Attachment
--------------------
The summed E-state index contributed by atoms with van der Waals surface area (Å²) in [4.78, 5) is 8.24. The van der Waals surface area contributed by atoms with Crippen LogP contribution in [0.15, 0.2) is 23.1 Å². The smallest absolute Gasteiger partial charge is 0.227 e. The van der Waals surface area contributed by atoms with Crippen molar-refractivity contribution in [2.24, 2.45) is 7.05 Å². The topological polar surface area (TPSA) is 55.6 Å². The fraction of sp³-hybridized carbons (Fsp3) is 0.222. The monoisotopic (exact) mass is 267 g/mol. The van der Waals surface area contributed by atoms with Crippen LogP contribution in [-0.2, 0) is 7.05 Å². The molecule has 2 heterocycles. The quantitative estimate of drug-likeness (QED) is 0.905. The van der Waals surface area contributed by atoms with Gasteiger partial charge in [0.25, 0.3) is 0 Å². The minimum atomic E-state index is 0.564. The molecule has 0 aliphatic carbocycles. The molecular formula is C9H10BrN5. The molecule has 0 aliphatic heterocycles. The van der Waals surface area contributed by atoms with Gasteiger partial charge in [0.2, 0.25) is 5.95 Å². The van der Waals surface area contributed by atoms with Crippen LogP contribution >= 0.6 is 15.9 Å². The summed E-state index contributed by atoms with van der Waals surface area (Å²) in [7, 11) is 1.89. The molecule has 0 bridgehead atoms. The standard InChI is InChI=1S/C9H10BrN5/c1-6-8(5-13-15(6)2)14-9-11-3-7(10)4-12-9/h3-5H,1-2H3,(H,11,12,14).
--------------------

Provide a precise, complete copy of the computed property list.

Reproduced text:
The summed E-state index contributed by atoms with van der Waals surface area (Å²) in [4.78, 5) is 8.24. The van der Waals surface area contributed by atoms with Crippen LogP contribution in [0.15, 0.2) is 23.1 Å². The smallest absolute Gasteiger partial charge is 0.227 e. The van der Waals surface area contributed by atoms with Crippen molar-refractivity contribution in [2.24, 2.45) is 7.05 Å². The topological polar surface area (TPSA) is 55.6 Å². The fraction of sp³-hybridized carbons (Fsp3) is 0.222. The monoisotopic (exact) mass is 267 g/mol. The van der Waals surface area contributed by atoms with Crippen LogP contribution in [-0.2, 0) is 7.05 Å². The molecule has 2 heterocycles. The quantitative estimate of drug-likeness (QED) is 0.905. The van der Waals surface area contributed by atoms with Gasteiger partial charge in [0.25, 0.3) is 0 Å². The minimum atomic E-state index is 0.564. The molecule has 0 aliphatic carbocycles. The molecular formula is C9H10BrN5. The molecule has 0 aliphatic heterocycles. The van der Waals surface area contributed by atoms with Gasteiger partial charge in [0.2, 0.25) is 5.95 Å². The van der Waals surface area contributed by atoms with Crippen LogP contribution >= 0.6 is 15.9 Å². The summed E-state index contributed by atoms with van der Waals surface area (Å²) in [7, 11) is 1.89. The molecule has 0 bridgehead atoms. The standard InChI is InChI=1S/C9H10BrN5/c1-6-8(5-13-15(6)2)14-9-11-3-7(10)4-12-9/h3-5H,1-2H3,(H,11,12,14).